However, the Trump administration has increased its own military footprint in Syria and presented the SDF as their main ally on the ground. The Trump administration has focused on a quick military defeat of ISIS. The SDF, while problematic because Raqqa is an Arab city and the SDF primarily a Kurdish force, are the closest militia on the ground to reaching the city. The Trump White House has signaled quite openly that they don’t intend for a skirmish between the Kurds and Turks west of the Euphrates river to break out and sully their plans for ISIS. In the Military Time article below, the U.S. presence in Manbij is boldly on display, many months after ISIS has long since been run out of the city.
The U.S. military has sent nearly 100 Army Rangers into the Syrian city of Manbij. But there is something highly unusual about this particular deployment.
The elite soldiers, who typically operate in the shadows, arrived in armored vehicles festooned in brightly colored American flags, a gesture designed to make their presence abundantly obvious. And unlike the other 15,000 U.S. troops on the ground in active war zones, the Americans in Manbij are not conducting “counter-terror” or “advise and assist” operations.
Rather, the Pentagon has quietly unveiled a new kind of mission: It’s called “reassurance and deterrence.”
It is difficult to determine what signals a new White House is attempting to relay, especially one that is still understaffed and that has made few noises that indicate what an acceptable outcome between the Turkish government and Syrian Kurds looks like. American soldiers, however, are not an indecisive statement. They are a clear message that hostilities between the two over Manbij will not be tolerated at this stage in the advance on Raqqa. This is to the disadvantage of Turkey, which as Mr. Shakra noted earlier, is relying on the chaos of the current conditions to advance an agenda in northern Syria. Some elements within the Turkish government are beginning to see that this is another miscalculation on their part. The Turkish Defense Minister Fikri Isik made claims, reported by Said Abdul Razzak, that are in support of Turkey brokering a diplomatic solution, instead of playing a military role in Manbij.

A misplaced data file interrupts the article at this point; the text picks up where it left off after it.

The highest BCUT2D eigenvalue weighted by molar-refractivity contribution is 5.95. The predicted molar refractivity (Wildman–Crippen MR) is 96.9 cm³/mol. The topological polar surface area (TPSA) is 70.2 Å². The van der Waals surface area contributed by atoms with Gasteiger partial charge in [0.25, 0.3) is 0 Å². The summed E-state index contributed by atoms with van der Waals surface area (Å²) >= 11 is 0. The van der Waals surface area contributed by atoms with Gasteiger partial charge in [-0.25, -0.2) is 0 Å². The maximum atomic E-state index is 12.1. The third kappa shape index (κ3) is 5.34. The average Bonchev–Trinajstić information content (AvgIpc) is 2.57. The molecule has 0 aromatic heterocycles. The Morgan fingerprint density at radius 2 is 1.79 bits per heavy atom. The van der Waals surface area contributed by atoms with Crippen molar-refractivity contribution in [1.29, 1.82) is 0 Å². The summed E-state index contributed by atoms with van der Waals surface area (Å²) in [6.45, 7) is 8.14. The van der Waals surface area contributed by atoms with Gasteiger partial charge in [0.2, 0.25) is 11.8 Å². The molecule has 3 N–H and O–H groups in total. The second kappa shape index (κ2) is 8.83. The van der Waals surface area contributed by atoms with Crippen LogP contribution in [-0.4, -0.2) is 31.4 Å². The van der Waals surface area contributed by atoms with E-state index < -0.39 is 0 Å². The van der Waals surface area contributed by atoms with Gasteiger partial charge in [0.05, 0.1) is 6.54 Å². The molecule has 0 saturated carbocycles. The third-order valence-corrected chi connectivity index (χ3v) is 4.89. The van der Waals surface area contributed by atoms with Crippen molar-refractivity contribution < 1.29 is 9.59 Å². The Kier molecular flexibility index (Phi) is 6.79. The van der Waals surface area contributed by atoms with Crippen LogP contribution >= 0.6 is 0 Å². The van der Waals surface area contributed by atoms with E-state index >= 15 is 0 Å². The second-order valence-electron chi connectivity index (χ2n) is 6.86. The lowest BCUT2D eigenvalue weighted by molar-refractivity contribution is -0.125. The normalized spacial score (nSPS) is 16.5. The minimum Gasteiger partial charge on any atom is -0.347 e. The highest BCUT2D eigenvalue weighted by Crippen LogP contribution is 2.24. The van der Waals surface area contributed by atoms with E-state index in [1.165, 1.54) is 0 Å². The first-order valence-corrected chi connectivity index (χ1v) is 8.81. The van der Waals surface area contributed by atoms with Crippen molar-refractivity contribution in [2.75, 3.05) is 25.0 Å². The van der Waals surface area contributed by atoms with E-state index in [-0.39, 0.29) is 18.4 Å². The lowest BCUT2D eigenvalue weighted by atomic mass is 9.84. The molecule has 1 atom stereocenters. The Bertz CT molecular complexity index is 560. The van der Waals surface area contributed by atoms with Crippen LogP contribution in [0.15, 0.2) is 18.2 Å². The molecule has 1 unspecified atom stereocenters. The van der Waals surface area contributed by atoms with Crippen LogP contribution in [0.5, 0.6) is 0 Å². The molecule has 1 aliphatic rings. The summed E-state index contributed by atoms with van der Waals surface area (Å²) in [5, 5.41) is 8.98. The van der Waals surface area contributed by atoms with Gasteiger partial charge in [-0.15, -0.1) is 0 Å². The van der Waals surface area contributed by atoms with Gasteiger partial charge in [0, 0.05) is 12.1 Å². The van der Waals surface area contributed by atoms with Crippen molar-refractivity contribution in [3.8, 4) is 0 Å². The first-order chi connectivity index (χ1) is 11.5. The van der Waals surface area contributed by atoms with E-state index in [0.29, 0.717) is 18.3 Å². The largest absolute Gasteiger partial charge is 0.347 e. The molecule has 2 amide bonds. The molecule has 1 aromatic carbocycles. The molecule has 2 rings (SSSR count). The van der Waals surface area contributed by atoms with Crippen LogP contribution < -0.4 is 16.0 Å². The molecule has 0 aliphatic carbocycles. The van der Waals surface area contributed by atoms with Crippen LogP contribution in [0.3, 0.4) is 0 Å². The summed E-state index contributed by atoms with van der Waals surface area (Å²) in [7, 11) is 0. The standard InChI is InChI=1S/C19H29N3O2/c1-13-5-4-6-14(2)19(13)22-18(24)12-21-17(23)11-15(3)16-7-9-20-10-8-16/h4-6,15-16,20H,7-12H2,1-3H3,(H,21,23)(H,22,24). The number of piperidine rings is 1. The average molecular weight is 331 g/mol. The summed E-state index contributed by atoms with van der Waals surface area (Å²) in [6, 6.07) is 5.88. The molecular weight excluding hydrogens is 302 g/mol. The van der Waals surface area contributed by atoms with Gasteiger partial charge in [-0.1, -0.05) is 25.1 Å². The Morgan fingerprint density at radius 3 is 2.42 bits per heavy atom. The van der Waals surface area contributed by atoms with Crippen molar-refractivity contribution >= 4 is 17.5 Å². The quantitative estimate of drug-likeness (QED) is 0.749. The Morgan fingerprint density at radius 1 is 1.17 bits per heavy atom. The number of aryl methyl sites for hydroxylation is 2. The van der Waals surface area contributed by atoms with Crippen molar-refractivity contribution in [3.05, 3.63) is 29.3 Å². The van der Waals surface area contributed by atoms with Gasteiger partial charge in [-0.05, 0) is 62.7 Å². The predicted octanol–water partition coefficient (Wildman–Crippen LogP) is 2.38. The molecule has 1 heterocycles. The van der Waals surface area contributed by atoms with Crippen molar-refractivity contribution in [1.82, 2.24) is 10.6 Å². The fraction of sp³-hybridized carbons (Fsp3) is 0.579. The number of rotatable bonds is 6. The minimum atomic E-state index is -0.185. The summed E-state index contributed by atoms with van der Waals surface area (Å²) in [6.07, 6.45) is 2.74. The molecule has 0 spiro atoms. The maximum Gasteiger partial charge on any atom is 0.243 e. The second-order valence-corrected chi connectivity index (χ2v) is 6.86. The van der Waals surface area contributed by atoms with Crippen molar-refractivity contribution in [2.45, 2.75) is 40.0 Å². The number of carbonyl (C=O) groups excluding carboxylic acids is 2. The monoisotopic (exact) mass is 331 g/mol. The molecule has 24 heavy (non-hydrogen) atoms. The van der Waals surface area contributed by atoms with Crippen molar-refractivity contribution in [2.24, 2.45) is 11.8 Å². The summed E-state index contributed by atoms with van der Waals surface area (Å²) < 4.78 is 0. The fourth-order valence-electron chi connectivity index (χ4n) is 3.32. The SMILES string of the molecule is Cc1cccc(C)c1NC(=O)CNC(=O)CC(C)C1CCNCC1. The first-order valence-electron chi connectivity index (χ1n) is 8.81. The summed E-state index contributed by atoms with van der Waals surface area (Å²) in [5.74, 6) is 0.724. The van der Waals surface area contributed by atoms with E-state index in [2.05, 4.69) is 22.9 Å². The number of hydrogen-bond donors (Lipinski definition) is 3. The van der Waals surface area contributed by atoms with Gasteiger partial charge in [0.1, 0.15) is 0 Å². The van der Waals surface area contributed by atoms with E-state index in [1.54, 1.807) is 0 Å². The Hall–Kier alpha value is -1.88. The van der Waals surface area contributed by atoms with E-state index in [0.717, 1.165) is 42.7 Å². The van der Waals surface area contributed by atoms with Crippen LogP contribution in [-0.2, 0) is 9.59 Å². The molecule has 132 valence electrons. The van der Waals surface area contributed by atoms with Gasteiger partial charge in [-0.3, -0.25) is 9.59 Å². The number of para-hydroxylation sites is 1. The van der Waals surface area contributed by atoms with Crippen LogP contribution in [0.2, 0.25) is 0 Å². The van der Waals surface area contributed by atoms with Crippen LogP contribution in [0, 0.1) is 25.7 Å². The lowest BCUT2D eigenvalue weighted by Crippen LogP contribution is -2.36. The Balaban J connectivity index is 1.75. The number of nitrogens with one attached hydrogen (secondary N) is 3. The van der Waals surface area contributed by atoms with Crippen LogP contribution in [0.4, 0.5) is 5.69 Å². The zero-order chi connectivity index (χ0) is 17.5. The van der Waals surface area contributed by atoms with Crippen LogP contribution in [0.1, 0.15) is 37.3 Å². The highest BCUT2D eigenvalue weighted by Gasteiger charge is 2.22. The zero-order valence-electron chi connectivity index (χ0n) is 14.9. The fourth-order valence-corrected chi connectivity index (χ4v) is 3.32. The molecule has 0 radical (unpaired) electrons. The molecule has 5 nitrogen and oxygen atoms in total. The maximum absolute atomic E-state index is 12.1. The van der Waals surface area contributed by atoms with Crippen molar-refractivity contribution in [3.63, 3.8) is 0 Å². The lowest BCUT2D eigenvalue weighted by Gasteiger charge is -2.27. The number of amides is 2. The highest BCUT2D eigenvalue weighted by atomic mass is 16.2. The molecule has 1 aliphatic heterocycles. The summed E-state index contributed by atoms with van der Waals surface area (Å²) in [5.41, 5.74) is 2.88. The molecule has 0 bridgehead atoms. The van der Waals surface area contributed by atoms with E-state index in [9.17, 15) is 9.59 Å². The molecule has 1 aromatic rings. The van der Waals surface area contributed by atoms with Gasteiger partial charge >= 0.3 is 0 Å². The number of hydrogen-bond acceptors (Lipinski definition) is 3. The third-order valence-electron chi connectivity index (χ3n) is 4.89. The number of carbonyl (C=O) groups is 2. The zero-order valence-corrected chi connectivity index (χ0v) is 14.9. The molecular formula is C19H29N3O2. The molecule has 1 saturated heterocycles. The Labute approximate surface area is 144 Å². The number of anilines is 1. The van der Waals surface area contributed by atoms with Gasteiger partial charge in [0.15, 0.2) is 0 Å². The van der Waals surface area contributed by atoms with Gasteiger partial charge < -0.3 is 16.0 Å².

Finding a diplomatic solution with the United States and Russia on northern Syria’s Manbij has become a necessity, and a military approach would only be considered if diplomacy failed, Turkish Defense Minister Fikri Isik said on Thursday.
What is curious about the statement is that it sets Russia and the U.S. as the main hostile actors vying with each other for Manbij. This is clearly not the case, and though both are concerned with the potential spillover effects the fight for the city may bring, the main forces vying for future control of Manbij militarily are the Syrian Kurds and the Turks, who wish to see a Kurdish departure from the city. The defense ministers statement may have been an attempt to avoid Turkey’s own desires on Manbij and focus the two superpowers on their own rivalry.
Chaos can be a conduit for a Turkish advance. A stable, incremental path towards the defeat of ISIS, in addition to the continued effort by the Syrian government to achieve ceasefires with rebel forces, will close off Turkey’s ability to influence the conflict. Syria’s native military actors in northeast Syria are choosing to cooperate, preventing Ankara from putting its most hopeful plans into action. The superpowers are aiding the Syrian government and SDF in the defeat of ISIS. Local forces in northern Syria will have the opportunity to directly shape the destiny of Syria because of these choices. The military effort required by Turkey to change the situation on the ground are simply unavailable at this stage of the war.
Whether they or other regional backers of the rebellion can open new fronts, perhaps from Idlib, where some key rebel forces continue to eye each other as warily as they do the government is a discussion for another article. The Syrian army attempted to maintain a holding pattern against rebel forces operating in West Syria as they launch their eastern offensives, but Al Qaeda and company have made bold new advances in North Hama recently and the Syrian army will be forced to prove once again it can launch multiple offensives while defending long-held territory.